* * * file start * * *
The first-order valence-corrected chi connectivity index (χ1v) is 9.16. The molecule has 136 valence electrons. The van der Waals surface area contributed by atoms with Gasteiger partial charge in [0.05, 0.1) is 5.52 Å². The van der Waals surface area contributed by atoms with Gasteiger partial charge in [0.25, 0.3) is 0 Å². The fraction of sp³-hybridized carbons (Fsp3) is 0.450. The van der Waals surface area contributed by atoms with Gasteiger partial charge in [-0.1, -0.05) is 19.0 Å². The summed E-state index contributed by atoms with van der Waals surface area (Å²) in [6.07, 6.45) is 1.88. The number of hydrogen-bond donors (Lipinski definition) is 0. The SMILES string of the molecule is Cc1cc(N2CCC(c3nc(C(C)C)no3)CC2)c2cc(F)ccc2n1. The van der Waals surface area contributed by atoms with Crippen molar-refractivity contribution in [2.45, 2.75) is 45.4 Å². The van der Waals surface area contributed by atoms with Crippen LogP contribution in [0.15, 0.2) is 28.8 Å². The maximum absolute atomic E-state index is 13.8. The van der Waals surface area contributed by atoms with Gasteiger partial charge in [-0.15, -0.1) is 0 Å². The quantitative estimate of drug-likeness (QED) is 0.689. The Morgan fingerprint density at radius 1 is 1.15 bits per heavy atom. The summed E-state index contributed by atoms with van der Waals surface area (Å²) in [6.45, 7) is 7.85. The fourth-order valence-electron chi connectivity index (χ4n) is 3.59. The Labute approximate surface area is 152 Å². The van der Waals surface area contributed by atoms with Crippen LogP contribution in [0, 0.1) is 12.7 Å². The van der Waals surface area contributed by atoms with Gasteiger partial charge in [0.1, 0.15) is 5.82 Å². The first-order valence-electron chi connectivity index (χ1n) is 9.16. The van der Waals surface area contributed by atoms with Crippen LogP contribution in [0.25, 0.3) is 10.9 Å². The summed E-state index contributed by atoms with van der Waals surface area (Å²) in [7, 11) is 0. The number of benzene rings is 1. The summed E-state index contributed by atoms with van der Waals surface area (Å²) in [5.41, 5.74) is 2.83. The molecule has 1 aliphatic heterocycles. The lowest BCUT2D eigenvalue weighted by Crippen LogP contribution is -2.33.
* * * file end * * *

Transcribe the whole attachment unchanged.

The first-order valence-corrected chi connectivity index (χ1v) is 9.16. The molecule has 136 valence electrons. The van der Waals surface area contributed by atoms with Gasteiger partial charge in [0.05, 0.1) is 5.52 Å². The van der Waals surface area contributed by atoms with Gasteiger partial charge in [0.25, 0.3) is 0 Å². The fraction of sp³-hybridized carbons (Fsp3) is 0.450. The van der Waals surface area contributed by atoms with Gasteiger partial charge in [-0.1, -0.05) is 19.0 Å². The summed E-state index contributed by atoms with van der Waals surface area (Å²) in [6.07, 6.45) is 1.88. The number of hydrogen-bond donors (Lipinski definition) is 0. The SMILES string of the molecule is Cc1cc(N2CCC(c3nc(C(C)C)no3)CC2)c2cc(F)ccc2n1. The van der Waals surface area contributed by atoms with Crippen molar-refractivity contribution in [2.45, 2.75) is 45.4 Å². The van der Waals surface area contributed by atoms with Crippen LogP contribution in [0.15, 0.2) is 28.8 Å². The maximum absolute atomic E-state index is 13.8. The van der Waals surface area contributed by atoms with Gasteiger partial charge in [-0.15, -0.1) is 0 Å². The quantitative estimate of drug-likeness (QED) is 0.689. The Morgan fingerprint density at radius 1 is 1.15 bits per heavy atom. The summed E-state index contributed by atoms with van der Waals surface area (Å²) in [6.45, 7) is 7.85. The fourth-order valence-electron chi connectivity index (χ4n) is 3.59. The Labute approximate surface area is 152 Å². The van der Waals surface area contributed by atoms with Crippen LogP contribution in [0, 0.1) is 12.7 Å². The van der Waals surface area contributed by atoms with Gasteiger partial charge in [0.1, 0.15) is 5.82 Å². The first-order valence-electron chi connectivity index (χ1n) is 9.16. The van der Waals surface area contributed by atoms with Crippen LogP contribution in [0.25, 0.3) is 10.9 Å². The summed E-state index contributed by atoms with van der Waals surface area (Å²) in [7, 11) is 0. The number of benzene rings is 1. The summed E-state index contributed by atoms with van der Waals surface area (Å²) in [5.41, 5.74) is 2.83. The molecule has 1 aliphatic heterocycles. The lowest BCUT2D eigenvalue weighted by Crippen LogP contribution is -2.33.